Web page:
Or at any rate, these are the five great ones I happen to think of first.
1. Paul Simon. This episode is full of highlights, among them the Renaissance Festival cover of "Scarborough Fair" ("Get your red-hot parsley, sage, rosemary and thyme!"), Gonzo's efforts at songwriting ("You didn't like the leg-frying motif?"), and best of all, Gonzo's cover of "El Condor Pasa." I tell you, when Gonzo covers a song, it stays covered.
2. James Coburn. This one features the tough-guy guest star's instantaneous bond with Animal. All Jimmy has to do is show Animal how to break a chair, and he's won a friend for life. In some of the best scenes, he teaches Animal the fine art of meditation. (It doesn't take.) So we get what we really need to make a classic Muppet episode: lots of Animal.
3. Dudley Moore. Now, I do like "Arthur" pretty well, but I still stay this episode is the best thing Moore ever did. To accompany him in his musical numbers, he brings his "Music and Mood Management Apparatus," or "MAMMA," much to the disgust of the band. Again, we get lots of Animal, here functioning as the president of the band's debating society.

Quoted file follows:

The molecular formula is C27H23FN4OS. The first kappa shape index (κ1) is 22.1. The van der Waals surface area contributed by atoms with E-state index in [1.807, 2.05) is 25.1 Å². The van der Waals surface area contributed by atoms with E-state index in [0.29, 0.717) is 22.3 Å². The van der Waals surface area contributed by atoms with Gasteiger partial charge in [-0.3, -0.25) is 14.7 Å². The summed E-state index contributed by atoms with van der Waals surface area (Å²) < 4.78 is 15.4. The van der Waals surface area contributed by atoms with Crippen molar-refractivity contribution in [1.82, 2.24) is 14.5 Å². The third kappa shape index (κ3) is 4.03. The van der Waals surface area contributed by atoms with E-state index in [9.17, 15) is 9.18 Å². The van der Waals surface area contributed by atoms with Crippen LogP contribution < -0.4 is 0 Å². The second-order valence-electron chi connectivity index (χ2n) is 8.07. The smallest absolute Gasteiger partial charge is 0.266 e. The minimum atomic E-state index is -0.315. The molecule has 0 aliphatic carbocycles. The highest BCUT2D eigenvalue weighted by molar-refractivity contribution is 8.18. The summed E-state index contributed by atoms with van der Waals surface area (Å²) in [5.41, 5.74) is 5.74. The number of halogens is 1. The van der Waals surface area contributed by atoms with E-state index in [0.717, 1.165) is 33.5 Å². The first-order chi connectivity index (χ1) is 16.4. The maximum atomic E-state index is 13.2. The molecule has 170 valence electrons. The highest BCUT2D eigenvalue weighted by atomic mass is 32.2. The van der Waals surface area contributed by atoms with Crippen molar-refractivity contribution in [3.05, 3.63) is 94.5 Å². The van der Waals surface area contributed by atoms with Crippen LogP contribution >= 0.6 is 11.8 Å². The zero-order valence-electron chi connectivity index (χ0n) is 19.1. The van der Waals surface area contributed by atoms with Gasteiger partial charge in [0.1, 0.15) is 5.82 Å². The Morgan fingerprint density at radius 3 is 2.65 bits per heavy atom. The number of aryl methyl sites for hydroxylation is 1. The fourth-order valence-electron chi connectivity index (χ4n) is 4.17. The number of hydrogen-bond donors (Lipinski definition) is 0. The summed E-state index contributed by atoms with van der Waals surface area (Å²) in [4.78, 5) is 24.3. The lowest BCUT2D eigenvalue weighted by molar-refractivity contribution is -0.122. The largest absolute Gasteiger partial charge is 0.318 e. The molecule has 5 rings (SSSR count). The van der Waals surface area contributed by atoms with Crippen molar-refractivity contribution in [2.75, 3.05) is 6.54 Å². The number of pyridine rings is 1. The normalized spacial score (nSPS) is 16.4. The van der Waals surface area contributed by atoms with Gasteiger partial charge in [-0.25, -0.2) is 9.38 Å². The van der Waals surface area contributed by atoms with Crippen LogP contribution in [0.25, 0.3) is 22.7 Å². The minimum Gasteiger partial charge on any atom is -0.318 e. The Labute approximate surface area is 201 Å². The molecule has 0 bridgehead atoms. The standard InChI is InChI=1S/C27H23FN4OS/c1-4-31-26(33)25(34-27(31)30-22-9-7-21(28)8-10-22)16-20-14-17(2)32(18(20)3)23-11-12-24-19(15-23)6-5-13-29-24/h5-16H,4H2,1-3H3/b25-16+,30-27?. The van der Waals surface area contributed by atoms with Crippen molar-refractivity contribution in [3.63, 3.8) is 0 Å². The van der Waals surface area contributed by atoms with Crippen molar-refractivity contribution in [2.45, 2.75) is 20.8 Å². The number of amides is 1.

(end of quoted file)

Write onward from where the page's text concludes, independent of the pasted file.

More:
4. Peter Sellers. This episode deserves a mention here for one scene only: Kermit's attempt to interview Peter backstage, while the guest is suitably dressed in a Victorian corset and a Viking wig and helmet. He can't be real for Kermit because, as he says, "There is no me; I don't exist... There used to be a me, but I had it surgically removed."
5. Harry Belafonte. I have some issues with Belafonte's politics of late, but he's still a fine musician, and his closing number, "Turn the World Around," gets into your head and won't get out. We also get a performance of "Day-O" ineptly stage-managed by Fozzie Bear, Fozzie's attempts at scriptwriting, and Rowlf and Lew Zealand singing "Tea for Two" backwards.
Darn hard to pick just five, but I'll stick with these... at least until my next Muppet-related blog.